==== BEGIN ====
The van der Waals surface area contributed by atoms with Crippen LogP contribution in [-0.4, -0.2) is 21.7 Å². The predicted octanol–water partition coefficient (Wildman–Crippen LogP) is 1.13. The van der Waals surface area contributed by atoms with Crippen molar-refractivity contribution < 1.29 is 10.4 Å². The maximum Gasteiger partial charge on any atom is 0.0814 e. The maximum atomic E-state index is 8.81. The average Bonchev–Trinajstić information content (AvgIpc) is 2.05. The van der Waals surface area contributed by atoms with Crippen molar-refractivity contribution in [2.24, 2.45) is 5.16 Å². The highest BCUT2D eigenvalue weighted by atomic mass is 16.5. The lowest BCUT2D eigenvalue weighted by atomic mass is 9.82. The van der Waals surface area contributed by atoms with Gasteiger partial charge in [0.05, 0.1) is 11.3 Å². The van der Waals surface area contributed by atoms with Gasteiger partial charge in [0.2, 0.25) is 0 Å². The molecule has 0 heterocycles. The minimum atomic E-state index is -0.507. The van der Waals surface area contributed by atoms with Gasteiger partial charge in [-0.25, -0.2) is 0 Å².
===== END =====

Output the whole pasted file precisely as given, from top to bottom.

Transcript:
The van der Waals surface area contributed by atoms with Crippen LogP contribution in [-0.4, -0.2) is 21.7 Å². The predicted octanol–water partition coefficient (Wildman–Crippen LogP) is 1.13. The van der Waals surface area contributed by atoms with Crippen molar-refractivity contribution < 1.29 is 10.4 Å². The maximum Gasteiger partial charge on any atom is 0.0814 e. The maximum atomic E-state index is 8.81. The average Bonchev–Trinajstić information content (AvgIpc) is 2.05. The van der Waals surface area contributed by atoms with Crippen molar-refractivity contribution in [2.24, 2.45) is 5.16 Å². The highest BCUT2D eigenvalue weighted by atomic mass is 16.5. The lowest BCUT2D eigenvalue weighted by atomic mass is 9.82. The van der Waals surface area contributed by atoms with Gasteiger partial charge in [0.05, 0.1) is 11.3 Å². The van der Waals surface area contributed by atoms with Gasteiger partial charge in [0.2, 0.25) is 0 Å². The molecule has 0 heterocycles. The minimum atomic E-state index is -0.507. The van der Waals surface area contributed by atoms with Gasteiger partial charge in [-0.25, -0.2) is 0 Å².